The cutterhead may try to fall if you remove the inner rod. However, you can either place something soft in the opening to buffer the table and the cutterhead, or you can do what I did and put downward pressure on the outer portion of the table (away from the cutterhead) when removing the rod so that the table pivots on the outer rod remaining.

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Reed

17 posts in 1958 days


#11 posted 01-03-2013 03:26 AM

Thanks again for all of your help. I really appreciate it.

Let me see if I understand correctly. If I remove the screws that hold the 4 rods tha hold the tables to the base then the tables should lift out correct? I’m assuming that the rods connect to the bottom part of the parallelogram mechanism therefore when I remove the tables the parallelogram mechanism should lift out with the table correct?

I’m not sure how the upper rods in each parallelogram mechanism attach to the table.

Is this something you can explain some more please?

Again I am expecting to see thi mechanism lift out with the tables. Is this correct?

Thanks again for all of your help.

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Woodworker_at_Heart

28 posts in 1057 days


#12 posted 01-03-2013 03:31 AM

If I remember correctly, the you will be removing are the UPPER parrellogram rods. Therefore, when you remove those rods the mechanism will remain attached to the lower portion. Again if I remember right, there are permanent lower rods that will hold the mechanism to the upper assembly.

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Reed

17 posts in 1958 days


#13 posted 01-03-2013 04:00 AM

It looks like the rods that go through the hex bolts are attached to the lower part of the mechanism when looking under the table.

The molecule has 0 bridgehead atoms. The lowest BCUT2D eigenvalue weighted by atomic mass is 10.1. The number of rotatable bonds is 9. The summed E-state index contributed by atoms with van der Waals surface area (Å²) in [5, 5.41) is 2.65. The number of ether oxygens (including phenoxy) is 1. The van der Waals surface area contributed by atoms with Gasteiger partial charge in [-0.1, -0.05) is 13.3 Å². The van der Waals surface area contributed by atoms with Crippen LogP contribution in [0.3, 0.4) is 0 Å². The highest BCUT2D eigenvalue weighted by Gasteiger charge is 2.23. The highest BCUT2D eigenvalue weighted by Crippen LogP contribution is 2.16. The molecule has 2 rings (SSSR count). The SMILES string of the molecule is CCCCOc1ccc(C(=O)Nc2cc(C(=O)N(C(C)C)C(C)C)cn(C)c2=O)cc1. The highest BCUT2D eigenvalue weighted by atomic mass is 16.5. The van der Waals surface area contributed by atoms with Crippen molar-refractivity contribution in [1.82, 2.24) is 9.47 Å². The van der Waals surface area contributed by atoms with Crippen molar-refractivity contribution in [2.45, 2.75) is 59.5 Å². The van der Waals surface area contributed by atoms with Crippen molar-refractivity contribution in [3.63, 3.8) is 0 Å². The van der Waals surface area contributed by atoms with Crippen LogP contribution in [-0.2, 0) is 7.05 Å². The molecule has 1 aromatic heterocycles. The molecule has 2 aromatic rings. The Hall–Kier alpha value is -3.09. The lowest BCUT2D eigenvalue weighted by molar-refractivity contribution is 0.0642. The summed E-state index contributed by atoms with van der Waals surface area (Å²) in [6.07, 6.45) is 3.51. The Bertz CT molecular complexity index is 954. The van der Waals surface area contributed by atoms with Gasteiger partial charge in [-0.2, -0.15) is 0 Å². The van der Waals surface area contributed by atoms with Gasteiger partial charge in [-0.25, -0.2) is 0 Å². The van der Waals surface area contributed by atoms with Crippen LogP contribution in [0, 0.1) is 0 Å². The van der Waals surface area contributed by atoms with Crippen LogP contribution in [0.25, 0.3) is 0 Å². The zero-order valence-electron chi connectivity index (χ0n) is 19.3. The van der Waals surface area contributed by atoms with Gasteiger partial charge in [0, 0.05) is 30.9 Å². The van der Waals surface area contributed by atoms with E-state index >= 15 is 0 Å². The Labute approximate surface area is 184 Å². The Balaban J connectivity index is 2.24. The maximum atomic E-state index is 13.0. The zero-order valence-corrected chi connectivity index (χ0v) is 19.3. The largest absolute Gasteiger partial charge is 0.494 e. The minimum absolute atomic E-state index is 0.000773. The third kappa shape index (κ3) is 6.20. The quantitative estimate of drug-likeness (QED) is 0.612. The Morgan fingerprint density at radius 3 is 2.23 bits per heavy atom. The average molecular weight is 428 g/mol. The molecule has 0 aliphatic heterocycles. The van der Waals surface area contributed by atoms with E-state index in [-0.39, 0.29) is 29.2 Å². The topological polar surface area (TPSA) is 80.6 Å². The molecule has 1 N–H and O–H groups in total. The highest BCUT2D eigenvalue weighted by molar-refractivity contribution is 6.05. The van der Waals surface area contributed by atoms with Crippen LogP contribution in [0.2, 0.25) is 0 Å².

Also, do I need to loose any screws/bolts under the table before driving out the rods?

Thanks much for all of your help. I really appreciate it.

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Woodworker_at_Heart

28 posts in 1057 days


#14 posted 01-03-2013 04:11 AM

I can’t say for certain if the rod you are removing is the lower or upper mechanism connection. Either way, I do not remember it being a problem when removing the tables. I do think there are set screws that are set into the mechanism. They screw into threaded holes on the mechanism and hold the rod to the mechanism. I removed them by having access to the bottom portion of the mechanism. This was only achieved by having the entire upper portion on an open framed cart which gave me access to the bottom of the mechanism. removed all the connections from the upper and lower assemblies, borrowed a buddy, and lifted the upper onto the cart. The upper is VERY HEAVY! If you lift it and move it, have help. As I wrote a little earlier, I think you could remove the four connecting bolts, switch mount, drive belt, and fence; then rotate the entire upper assembly 90 degrees so the upper and lower sit permendicular to each other. This may allow access to the set screws within the mechanism. Short of that method or moving the upper to a support as mentioned above, I am not sure how else to get access to them. Hope this helps!

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Reed

17 posts in 1958 days


#15 posted 01-03-2013 04:31 AM

So there are 2 set screws that I need to remove from underneath for each mechanism?